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Until the Maples come to Churchill

By: Dr. Ricky Rood, 6:30 PM GMT on July 05, 2008

Forests on the Move

Macbeth shall never vanquish'd be until
Great Birnam wood to high Dunsinane hill
Shall come against him.
” MacBeth, William Shakespeare, Act IV, Scene 1

High school English, MacBeth – I loved MacBeth. MacBeth was safe because the forest would not “unfix his earthbound root” and march against him.

This week I read an interesting article on climate change and forests. It is also another opportunity for you to contribute to a research project. The article, The Potential Impacts of Climate Change on the Distribution of North American Trees, by Daniel McKenney and co-authors appeared in the journal Bioscience and it is available here. The study looks at 130 species of trees and how they might respond to climate change in the next 100 years.

As the readers of this blog know (and point out frequently) there is substantial natural variability of climate. One aspect of the global warming that will follow from the emission of carbon dioxide by burning of fossil fuels is that it will occur on times scales that are far faster than those normally associated with natural variability. We are excepting to see a temperature change in the next hundred years that would normally be spread out over thousands, if not tens of thousands of years. Therefore, one of the concerns that is raised is the ability of ecosystems to adapt to a warming planet --- and, of course, changing water and soil water.

Using the IPCC scenarios, one of the findings of the McKenney et al. paper is that trees will need to move on the order of 10 kilometers a year in order to keep up with the warming climate. Forestry research suggests that the natural ability of trees to move is 10 – 100 meters a year, far slower than that which will be required to keep up with warming at middle and high northern latitudes.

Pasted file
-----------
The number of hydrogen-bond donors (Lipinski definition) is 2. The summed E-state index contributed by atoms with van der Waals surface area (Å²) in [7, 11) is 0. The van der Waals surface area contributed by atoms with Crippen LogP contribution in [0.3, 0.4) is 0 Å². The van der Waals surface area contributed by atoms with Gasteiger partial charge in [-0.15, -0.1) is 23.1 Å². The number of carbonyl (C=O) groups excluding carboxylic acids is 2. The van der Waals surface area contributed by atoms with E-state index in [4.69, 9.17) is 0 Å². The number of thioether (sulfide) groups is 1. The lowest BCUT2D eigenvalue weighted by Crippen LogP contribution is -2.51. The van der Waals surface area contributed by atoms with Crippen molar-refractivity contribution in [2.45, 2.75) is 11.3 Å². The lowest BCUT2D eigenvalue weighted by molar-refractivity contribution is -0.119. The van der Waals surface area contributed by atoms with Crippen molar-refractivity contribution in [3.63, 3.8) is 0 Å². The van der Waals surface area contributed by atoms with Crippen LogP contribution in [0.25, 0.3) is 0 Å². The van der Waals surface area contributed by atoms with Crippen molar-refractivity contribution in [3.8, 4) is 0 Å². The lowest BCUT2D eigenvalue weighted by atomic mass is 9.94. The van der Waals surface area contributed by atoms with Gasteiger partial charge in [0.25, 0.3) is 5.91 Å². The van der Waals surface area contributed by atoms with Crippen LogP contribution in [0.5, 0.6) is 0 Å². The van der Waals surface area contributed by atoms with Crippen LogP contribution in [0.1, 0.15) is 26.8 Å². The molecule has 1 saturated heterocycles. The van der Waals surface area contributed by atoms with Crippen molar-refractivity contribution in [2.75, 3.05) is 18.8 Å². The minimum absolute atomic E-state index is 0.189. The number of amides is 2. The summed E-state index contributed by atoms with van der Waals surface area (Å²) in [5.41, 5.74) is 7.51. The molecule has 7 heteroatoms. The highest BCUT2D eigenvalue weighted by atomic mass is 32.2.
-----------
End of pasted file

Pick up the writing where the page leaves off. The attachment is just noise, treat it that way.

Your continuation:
There are a couple of methods of this forest-impact research that are worth mentioning. The climate range in which a particular type of tree can live is determined mostly by temperature and precipitation. A species of tree has a certain range of temperature and precipitation variability that it is currently observed to occur in, and this defines an envelope of climate conditions suitable for the tree. Of course, the relationship to climate is much more complex than a simple relationship to temperature and precipitation. Soil types, nutrients, and the ability of the soil to hold and deliver moisture are important variables. There is also the potential that the seasonal availability of moisture is important, especially when thinking about the relationship to sunlight and the requirements for seed germination. This model is simple, but it is, at least, intuitively useful.

Also required in the research is some sort of model of how the trees will migrate. The authors made two assumptions, which bracket the range of possibility. In the first they assumed that the trees can keep up with the march of temperature and moisture. In the second they assumed, essentially, that the trees could not keep up. In this second case, therefore, the trees can only continue to grow where the geographic extent of climatic conditions in the future overlap the current climate conditions.

With this hierarchy of models and assumptions, the authors find that trees in North America and Canada will march northward between about 330 and 700 kilometers. Perhaps it is better to say that they will need to march northward. Perhaps Churchill, Manitoba, will become the maple syrup capital of the world.

Also with the hierarchy of models and assumptions one sees the need for more research and better models and more precise treatment of information. These researchers are working on a far more robust development of hardiness zones as well as calling for information about tree distributions in the U.S. and Canada. Here is a link for their project to collect information from the public. Here is an article about the research by first-author McKenney at scitizen.com. This figure is an example of the type of climatic range maps that you can help to generate.

Figure 1. Taken from The Canadian Forest Services Plant Hardiness Zone Research Effort. Distribution of Red Oaks. This is a sample, and on the web site they are requesting information about many types of trees in both the U.S. and Canada.


Relevant Previous Blogs

Warm Snow (Talks about Younger Dryas and warming after the last ice age.)

Getting Ready for Spring a Few Days Early (Talks about conventional hardiness zones.)

Heat Flood and Fire (Mentions the pinyon pine die off in the U.S. Southwest and studies that attribute the die off to climate change.)

The views of the author are his/her own and do not necessarily represent the position of The Weather Company or its parent, IBM.